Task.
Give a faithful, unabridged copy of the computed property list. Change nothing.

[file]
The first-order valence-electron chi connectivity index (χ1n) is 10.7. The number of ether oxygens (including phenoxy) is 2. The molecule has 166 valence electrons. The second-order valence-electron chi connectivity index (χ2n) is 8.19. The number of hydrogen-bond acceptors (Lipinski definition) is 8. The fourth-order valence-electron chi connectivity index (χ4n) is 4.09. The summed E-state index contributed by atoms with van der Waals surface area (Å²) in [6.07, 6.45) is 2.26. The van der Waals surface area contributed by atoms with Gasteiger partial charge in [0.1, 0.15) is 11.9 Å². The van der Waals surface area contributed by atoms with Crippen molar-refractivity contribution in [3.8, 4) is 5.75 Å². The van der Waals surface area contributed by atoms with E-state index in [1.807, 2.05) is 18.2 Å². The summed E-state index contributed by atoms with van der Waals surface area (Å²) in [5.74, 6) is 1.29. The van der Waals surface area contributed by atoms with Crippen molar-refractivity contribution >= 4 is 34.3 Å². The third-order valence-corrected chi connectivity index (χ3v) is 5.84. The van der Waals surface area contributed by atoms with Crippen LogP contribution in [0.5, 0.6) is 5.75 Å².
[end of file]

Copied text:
The first-order valence-electron chi connectivity index (χ1n) is 10.7. The number of ether oxygens (including phenoxy) is 2. The molecule has 166 valence electrons. The second-order valence-electron chi connectivity index (χ2n) is 8.19. The number of hydrogen-bond acceptors (Lipinski definition) is 8. The fourth-order valence-electron chi connectivity index (χ4n) is 4.09. The summed E-state index contributed by atoms with van der Waals surface area (Å²) in [6.07, 6.45) is 2.26. The van der Waals surface area contributed by atoms with Gasteiger partial charge in [0.1, 0.15) is 11.9 Å². The van der Waals surface area contributed by atoms with Crippen molar-refractivity contribution in [3.8, 4) is 5.75 Å². The van der Waals surface area contributed by atoms with E-state index in [1.807, 2.05) is 18.2 Å². The summed E-state index contributed by atoms with van der Waals surface area (Å²) in [5.74, 6) is 1.29. The van der Waals surface area contributed by atoms with Crippen molar-refractivity contribution >= 4 is 34.3 Å². The third-order valence-corrected chi connectivity index (χ3v) is 5.84. The van der Waals surface area contributed by atoms with Crippen LogP contribution in [0.5, 0.6) is 5.75 Å².